Well, I forgot to mention that while I was working on the pattern and attaching the lace to the front bodice, I had my PE770 running in the back ground producing two motifs for the sleeves

I aligned these center and 4.5″ above the cut sleeve-hem edge; then zig zagged around the outside edge. Unlike the Lace Insets done in March, I did not trim away any of the sleeve fabric. I hemmed the sleeves at the cover stitch; then serged them to the bodice catching the lace armscye and securing it to the sleeve.

I thought for a bit here and decided to serge the side seams before checking fit. A good decision.  I found that the bodice length, was almost too short and that was before hemming. Sleeve circumference and length is fine.  I’m not sure about bodice circumference.  I thought I would need follow-up the 1/4″  serged side seam with a stitched 1/2″ seam (reducing circumference by 1″) . As of the fitting, it looks fine. Question is what will this look like after it’s worn for an hour? Or more?

On the pattern I ripped out the bodice tuck (front and back) over the abdomen area. That will give me enough length for a hem in future garments. This hem I had to think a sec before deciding to finish with wooly nylon— for now (DH’s famous last words)

It gives me a finished hem now and later should I decide my blouse needs to be hemmed shorter, I have a finished edge for a turned up hem.

My only other criticism is that the front hem is rising like a hot air balloon.

OK not that bad but this isn’t the first time I’ve seen the upward tilt of the front hem.  I decided to fix the pattern and added 1″ length  at CF tapering to 0 at the sides for the next iteration. (Did the same to the  base fitted pattern.)

When finished I said “Holy Crap! This is not just pretty, it is dressy!” . So it too gets added to the Holiday Dressing even though  I didn’t start with that intention.

 

 

Re-Musling 195

I had an idea about Silhouette Patterns 195 (Sweater Set) that I wanted to try.  My thought was I chose the wrong size. I thought I fit the description of the W sized woman.  The W doesn’t have and never had large bone structure and height.  She’s not the mythical Amazonian but rather a regular sized female human who has gained padding over the years. Sounded just like me and so  I chose 5w at the shoulders merged out to 7w at waist and hips.

It worked. With effort but it worked. The biggest change was taking out length between shoulder and bust.  I’ve never had to either lengthen or shorten along that line. For the 5W I removed 2″.  After that it was expected changes. I tweaked the circumference and  sloped the shoulder. I altered for my asymmetrical shoulder during construction  and before the ‘real’ garments, added length at the hem just because I like my garments a little longer.  Then I made a couple of tank tops for summer. I was happy with 195 other than I really don’t like a french dart.

Then fall rolled around and I added the sleeve.  Yikes! What a disaster. I couldn’t believe all the drag lines.  What was worse, I couldn’t remove them.  I tried a second fabric ’cause I knows that the fabric always wins. Except it didn’t. 195 would not fit with sleeves added.  I was perplexed; puzzled; miffed a little. I set 195 aside and moved onto other and I might add successful projects.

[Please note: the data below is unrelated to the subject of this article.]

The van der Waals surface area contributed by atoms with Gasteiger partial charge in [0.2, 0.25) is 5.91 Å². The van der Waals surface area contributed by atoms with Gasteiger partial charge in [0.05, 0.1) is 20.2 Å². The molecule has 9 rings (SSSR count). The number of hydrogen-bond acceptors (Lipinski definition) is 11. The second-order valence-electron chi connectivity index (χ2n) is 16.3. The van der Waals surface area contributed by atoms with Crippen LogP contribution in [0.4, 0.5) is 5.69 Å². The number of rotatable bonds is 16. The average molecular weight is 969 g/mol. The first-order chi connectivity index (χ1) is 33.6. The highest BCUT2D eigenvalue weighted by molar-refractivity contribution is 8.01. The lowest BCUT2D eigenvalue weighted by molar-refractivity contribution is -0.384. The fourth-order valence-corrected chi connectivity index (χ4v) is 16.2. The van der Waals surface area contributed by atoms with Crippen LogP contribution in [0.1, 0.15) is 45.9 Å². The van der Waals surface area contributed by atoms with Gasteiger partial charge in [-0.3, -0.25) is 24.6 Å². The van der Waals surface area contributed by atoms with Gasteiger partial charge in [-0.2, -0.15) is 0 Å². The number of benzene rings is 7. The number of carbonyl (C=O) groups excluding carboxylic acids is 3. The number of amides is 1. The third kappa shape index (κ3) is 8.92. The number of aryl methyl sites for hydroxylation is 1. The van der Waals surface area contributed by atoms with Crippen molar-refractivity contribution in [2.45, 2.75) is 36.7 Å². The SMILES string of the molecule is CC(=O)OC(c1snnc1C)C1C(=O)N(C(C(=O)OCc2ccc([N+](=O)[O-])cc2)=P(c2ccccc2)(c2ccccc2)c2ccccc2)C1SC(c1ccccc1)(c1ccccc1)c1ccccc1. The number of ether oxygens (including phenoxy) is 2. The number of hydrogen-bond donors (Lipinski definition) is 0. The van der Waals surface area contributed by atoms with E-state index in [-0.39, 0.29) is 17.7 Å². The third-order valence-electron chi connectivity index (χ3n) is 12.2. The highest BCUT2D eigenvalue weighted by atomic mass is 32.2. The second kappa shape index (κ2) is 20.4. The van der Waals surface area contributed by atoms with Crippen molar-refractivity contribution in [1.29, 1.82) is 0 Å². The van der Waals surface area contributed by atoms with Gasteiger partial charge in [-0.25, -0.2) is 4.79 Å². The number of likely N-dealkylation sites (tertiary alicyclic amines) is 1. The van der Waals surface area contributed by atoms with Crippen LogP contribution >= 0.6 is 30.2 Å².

But my clever left brain continued to puzzle over 195 eventually offering a possibility.  Start with the 4. Yeah drop back into the patterns not drafted to fit anything special*1.

So I did.

I traced a size 4 and added 1″ to the side seams added 5/8″ shoulder slope and 5/8″ RBA.  Should have added 1.5 at the side seams because subsequent  pattern changes were limited to letting out the side seam to 1/4″ and making the shoulder slope permanent.

I knew I wanted added length which had to be done at the tissue stage and I thought the sleeves were a bit floppy from elbow to wrist. So I finished my muslin (of polyester/cotton knit light-weight sweater fabric with  2-way, 75% stretch) and called it Pajama Top.

I looked twice at the side views. Really focused on the bust:

That dart insisted on forming in every picture, both right and left. Since I’m trying out things anyway, I decided to go up a cup size. I traced the B cup for the muslin above; now I traced the C cup pattern. Made my tissue alterations (summarized below) and cut into   ‘real ‘ fabric i.e. an rayon knit with a print and in colors I liked very well.

The first fit revealed, I had fixed everything except the right side V’s

I put it away overnight. I had tried pinching out the shoulder. Didn’t work. There is a limit to how much you can pick up at the shoulder. If this was one of my princess seam patterns I would have already altered and stitched the right side 1/8″ deeper than the left.  It’s like not only is my right shoulder lower, but the right side of me is slightly smaller. Or maybe the left is slightly stretched and bigger. I don’t really know. But I do need to change the right while the left will look perfect.